A long-term project is cataloging and preserving thousands of vintage photographs that document Indiana’s storied limestone industry, creating an extensive image archive that’s available to scholars, researchers, and the general public.
Rediscovered in a disused house owned by the Indiana Limestone Company of Bloomington, this remarkable pictorial record is believed to contain some 8,800 separate images. (Including duplicates, the collection numbers more than 26,000 individual prints.)
A team from the Indiana Geological and Water Survey at Indiana University, Bloomington, has processed more than 10,000 of the photos since beginning work in 2012. The work has been supported by state and university grants, survey resources, and private funding totaling about $90,000.
The collection dates from the early to mid-1900s. It illustrates Indiana limestone quarries and mills, as well as building sites across the country. The photographs showcase the prized stone’s legacy in building some of the nation’s most iconic buildings. Hundreds of the buildings documented in the collection stand today in excellent condition, testifying to the lasting strength and beauty of this native Hoosier resource.
The photos were originally made in support of Indiana Limestone Company’s marketing efforts. When rediscovered, they were at serious risk, stored in a structure without heat or air conditioning near the firm’s quarries in Oolitic, Ind. To preserve them, the geological survey undertook the process of cleaning and scanning them, and creating digital copies and metadata.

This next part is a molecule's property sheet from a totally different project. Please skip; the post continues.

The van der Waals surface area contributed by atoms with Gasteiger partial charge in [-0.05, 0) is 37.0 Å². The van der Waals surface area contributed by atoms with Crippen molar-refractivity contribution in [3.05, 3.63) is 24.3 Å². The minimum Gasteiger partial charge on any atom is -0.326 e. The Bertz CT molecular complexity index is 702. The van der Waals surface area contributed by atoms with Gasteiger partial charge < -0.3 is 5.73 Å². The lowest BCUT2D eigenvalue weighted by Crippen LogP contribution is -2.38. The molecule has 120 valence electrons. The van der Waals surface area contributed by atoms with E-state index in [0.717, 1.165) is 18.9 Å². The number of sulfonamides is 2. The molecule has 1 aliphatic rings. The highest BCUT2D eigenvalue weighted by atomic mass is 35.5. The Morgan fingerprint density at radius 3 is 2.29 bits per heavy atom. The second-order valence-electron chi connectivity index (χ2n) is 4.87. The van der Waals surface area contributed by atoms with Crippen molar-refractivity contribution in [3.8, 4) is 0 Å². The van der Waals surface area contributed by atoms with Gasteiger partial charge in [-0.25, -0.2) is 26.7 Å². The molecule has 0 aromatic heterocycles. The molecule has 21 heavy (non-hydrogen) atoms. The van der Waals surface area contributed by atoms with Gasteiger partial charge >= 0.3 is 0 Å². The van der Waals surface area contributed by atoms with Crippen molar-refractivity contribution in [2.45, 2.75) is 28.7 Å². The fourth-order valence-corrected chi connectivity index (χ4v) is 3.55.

As they are processed, the photos become available for viewing at Indiana University’s Image Collections Online site: http://webapp1.dlib.indiana.edu/images/splash.htm?scope=images/VAC5094. Currently, more than 5,000 photographs are available for viewing, and the collection is one of the more actively viewed areas of the ICO for the past year.
“Whether used for the entire building or just as adornments, Indiana limestone has a beauty that transcends time,” said Todd A. Thompson, state geologist and director of the Survey. “We have also produced photographs showing ‘then and now’ images of just a small fraction of the buildings captured in the Indiana Limestone Photograph Collection. I think they illustrate that, regardless how the building was treated over the past 100 years, the limestone remains as the building’s most durable, and to me, most precious part.”
Photographs in the collection document the extraordinary place of Indiana limestone in North American architecture and U.S. history. Including skyscrapers, residences, cathedrals, schools, banks, and libraries-with examples from nearly every state-the collection demonstrates the importance of the stone in creating America’s architectural environment.
Duffe Elkins, Chief Operating Officer at Indiana Limestone Company, expressed the firm’s pride in the heritage illustrated by the photographs. “This is a record unlike any other, not just of our company’s history but also of the whole limestone-quarrying region,” he said. “A find like this comes along very rarely. It’s a precious thing, and we’re so glad for the preservation efforts that the geological survey team is devoting to it.”
For more on Indiana Limestone Company and its products, visit www.indianalimestonecompany.com.
For additional information on the Indiana Geological Survey, visit https://igs.indiana.edu/.